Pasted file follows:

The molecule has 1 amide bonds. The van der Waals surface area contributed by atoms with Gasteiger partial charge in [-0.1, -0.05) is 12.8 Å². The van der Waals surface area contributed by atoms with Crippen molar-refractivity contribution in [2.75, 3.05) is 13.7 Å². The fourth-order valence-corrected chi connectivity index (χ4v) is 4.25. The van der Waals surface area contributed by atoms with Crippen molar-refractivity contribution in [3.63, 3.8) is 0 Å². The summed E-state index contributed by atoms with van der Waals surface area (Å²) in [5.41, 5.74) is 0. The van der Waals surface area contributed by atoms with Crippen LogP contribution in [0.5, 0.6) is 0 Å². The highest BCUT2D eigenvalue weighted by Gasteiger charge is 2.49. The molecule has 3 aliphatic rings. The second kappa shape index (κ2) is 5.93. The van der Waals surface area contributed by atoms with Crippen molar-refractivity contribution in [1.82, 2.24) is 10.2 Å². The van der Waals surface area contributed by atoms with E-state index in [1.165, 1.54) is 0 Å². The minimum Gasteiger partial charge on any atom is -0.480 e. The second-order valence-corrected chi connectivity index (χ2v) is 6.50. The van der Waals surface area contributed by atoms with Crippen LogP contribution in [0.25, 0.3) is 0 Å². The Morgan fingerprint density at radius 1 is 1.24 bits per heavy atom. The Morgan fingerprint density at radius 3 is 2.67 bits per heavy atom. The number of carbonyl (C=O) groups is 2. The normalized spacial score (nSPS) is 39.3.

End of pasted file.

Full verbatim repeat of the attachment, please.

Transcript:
The molecule has 1 amide bonds. The van der Waals surface area contributed by atoms with Gasteiger partial charge in [-0.1, -0.05) is 12.8 Å². The van der Waals surface area contributed by atoms with Crippen molar-refractivity contribution in [2.75, 3.05) is 13.7 Å². The fourth-order valence-corrected chi connectivity index (χ4v) is 4.25. The van der Waals surface area contributed by atoms with Crippen molar-refractivity contribution in [3.63, 3.8) is 0 Å². The summed E-state index contributed by atoms with van der Waals surface area (Å²) in [5.41, 5.74) is 0. The van der Waals surface area contributed by atoms with Crippen LogP contribution in [0.5, 0.6) is 0 Å². The highest BCUT2D eigenvalue weighted by Gasteiger charge is 2.49. The molecule has 3 aliphatic rings. The second kappa shape index (κ2) is 5.93. The van der Waals surface area contributed by atoms with Crippen molar-refractivity contribution in [1.82, 2.24) is 10.2 Å². The van der Waals surface area contributed by atoms with E-state index in [1.165, 1.54) is 0 Å². The minimum Gasteiger partial charge on any atom is -0.480 e. The second-order valence-corrected chi connectivity index (χ2v) is 6.50. The van der Waals surface area contributed by atoms with Crippen LogP contribution in [0.25, 0.3) is 0 Å². The Morgan fingerprint density at radius 1 is 1.24 bits per heavy atom. The Morgan fingerprint density at radius 3 is 2.67 bits per heavy atom. The number of carbonyl (C=O) groups is 2. The normalized spacial score (nSPS) is 39.3.